Sense of scale, "epic" conflicts are just ridiculous when the enemy is camped behind a bush 100 feet south of the city walls and their entire army consists of 20 men or so (Skyrim being the most obvious offender here).
World that makes sense inhabited by NPC's and citizens who do realistic things; people in GTA just walk around the street all day or drive around, I once followed a car for what amounted to an entire day in GTA V, just to see where she was going. She wasn't going anywhere, she just drove in an erratic pattern with no destination in mind.
Oblivion, Skyrim and even The Witcher 3 have the same problem; people just loaf about and do nothing, repeating the same sentences and conversations over and over, many times for weeks or months on end.
Ridiculous AI moments like in Fallout 3 where the AI range was shorter than that of your sniper rifle, meaning you could shoot someone's skull off while they were engaged in their perpetually repeating conversation, entirely without the person they're talking to reacting at all, I've had NPC's say "Okay, so long!" to a ravaged corpse lying before their feet.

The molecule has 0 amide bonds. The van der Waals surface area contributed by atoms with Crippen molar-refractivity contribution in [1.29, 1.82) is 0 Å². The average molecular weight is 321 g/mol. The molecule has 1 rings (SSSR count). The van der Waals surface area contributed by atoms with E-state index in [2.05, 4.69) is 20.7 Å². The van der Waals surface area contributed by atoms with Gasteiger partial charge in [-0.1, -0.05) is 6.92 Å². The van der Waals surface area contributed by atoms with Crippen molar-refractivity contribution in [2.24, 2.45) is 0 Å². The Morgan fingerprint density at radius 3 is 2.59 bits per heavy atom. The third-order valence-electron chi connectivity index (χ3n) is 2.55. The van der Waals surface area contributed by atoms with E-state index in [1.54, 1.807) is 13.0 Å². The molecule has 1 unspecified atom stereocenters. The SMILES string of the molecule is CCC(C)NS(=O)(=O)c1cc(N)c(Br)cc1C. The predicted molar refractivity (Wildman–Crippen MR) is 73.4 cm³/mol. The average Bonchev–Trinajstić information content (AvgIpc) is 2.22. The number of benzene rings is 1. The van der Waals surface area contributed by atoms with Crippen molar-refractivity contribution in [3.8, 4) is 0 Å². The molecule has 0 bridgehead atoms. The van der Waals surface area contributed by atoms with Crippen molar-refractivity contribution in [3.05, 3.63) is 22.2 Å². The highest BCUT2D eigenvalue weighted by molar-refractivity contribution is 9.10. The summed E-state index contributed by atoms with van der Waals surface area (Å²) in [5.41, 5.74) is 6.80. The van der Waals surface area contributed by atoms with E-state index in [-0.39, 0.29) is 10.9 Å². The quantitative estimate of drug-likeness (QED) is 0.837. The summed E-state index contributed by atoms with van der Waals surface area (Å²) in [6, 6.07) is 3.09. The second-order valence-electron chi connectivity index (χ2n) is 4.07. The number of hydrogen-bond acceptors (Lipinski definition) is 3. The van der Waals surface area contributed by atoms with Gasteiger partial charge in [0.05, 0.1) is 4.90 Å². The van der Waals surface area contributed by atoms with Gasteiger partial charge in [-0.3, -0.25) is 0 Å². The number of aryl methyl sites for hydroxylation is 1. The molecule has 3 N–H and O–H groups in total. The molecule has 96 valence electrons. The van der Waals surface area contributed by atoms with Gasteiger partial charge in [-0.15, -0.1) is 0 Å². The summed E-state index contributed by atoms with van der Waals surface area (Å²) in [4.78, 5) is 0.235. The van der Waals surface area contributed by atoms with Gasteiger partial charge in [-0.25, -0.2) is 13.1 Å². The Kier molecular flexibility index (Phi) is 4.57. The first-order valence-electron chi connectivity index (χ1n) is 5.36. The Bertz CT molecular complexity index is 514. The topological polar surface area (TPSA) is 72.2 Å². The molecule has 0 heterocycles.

Or how about when I killed a dragon in Riverrun in Skyrim and the bones were left lying in the streets, when I traveled out of town and later returned via quick travel; the dragon skeleton bounced up suddenly and squashed a city guard, his colleague ran up to me right away and said; "Do you know anything about this?!" in an accusatory tone.
There are a bunch of problems with open world games, most of which will likely not be fixed in a long time since they're such complex things, but some are down to laziness or uninspired writing as well.
End of 2016 hardware sales:
Wii U: 15 million. PS4: 54 million. One: 30 million. 3DS: 64.8 million. PSVita: 15.2 million.